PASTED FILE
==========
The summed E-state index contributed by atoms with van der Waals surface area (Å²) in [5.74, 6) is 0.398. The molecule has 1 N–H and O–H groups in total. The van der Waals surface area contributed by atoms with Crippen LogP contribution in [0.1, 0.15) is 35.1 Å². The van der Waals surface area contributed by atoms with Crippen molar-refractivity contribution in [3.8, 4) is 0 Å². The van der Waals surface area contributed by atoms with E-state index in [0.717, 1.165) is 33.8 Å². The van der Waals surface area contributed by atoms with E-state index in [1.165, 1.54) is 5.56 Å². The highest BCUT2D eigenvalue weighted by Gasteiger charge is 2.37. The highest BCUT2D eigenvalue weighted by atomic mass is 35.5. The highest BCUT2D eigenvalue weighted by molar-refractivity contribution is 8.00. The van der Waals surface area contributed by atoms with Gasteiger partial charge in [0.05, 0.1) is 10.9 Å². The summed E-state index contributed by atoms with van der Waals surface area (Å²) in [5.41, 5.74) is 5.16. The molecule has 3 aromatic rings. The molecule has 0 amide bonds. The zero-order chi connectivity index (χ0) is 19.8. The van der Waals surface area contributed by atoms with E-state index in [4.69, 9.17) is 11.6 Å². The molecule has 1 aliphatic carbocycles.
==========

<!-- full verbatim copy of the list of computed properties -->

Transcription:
The summed E-state index contributed by atoms with van der Waals surface area (Å²) in [5.74, 6) is 0.398. The molecule has 1 N–H and O–H groups in total. The van der Waals surface area contributed by atoms with Crippen LogP contribution in [0.1, 0.15) is 35.1 Å². The van der Waals surface area contributed by atoms with Crippen molar-refractivity contribution in [3.8, 4) is 0 Å². The van der Waals surface area contributed by atoms with E-state index in [0.717, 1.165) is 33.8 Å². The van der Waals surface area contributed by atoms with E-state index in [1.165, 1.54) is 5.56 Å². The highest BCUT2D eigenvalue weighted by Gasteiger charge is 2.37. The highest BCUT2D eigenvalue weighted by atomic mass is 35.5. The highest BCUT2D eigenvalue weighted by molar-refractivity contribution is 8.00. The van der Waals surface area contributed by atoms with Gasteiger partial charge in [0.05, 0.1) is 10.9 Å². The summed E-state index contributed by atoms with van der Waals surface area (Å²) in [5.41, 5.74) is 5.16. The molecule has 3 aromatic rings. The molecule has 0 amide bonds. The zero-order chi connectivity index (χ0) is 19.8. The van der Waals surface area contributed by atoms with E-state index in [4.69, 9.17) is 11.6 Å². The molecule has 1 aliphatic carbocycles.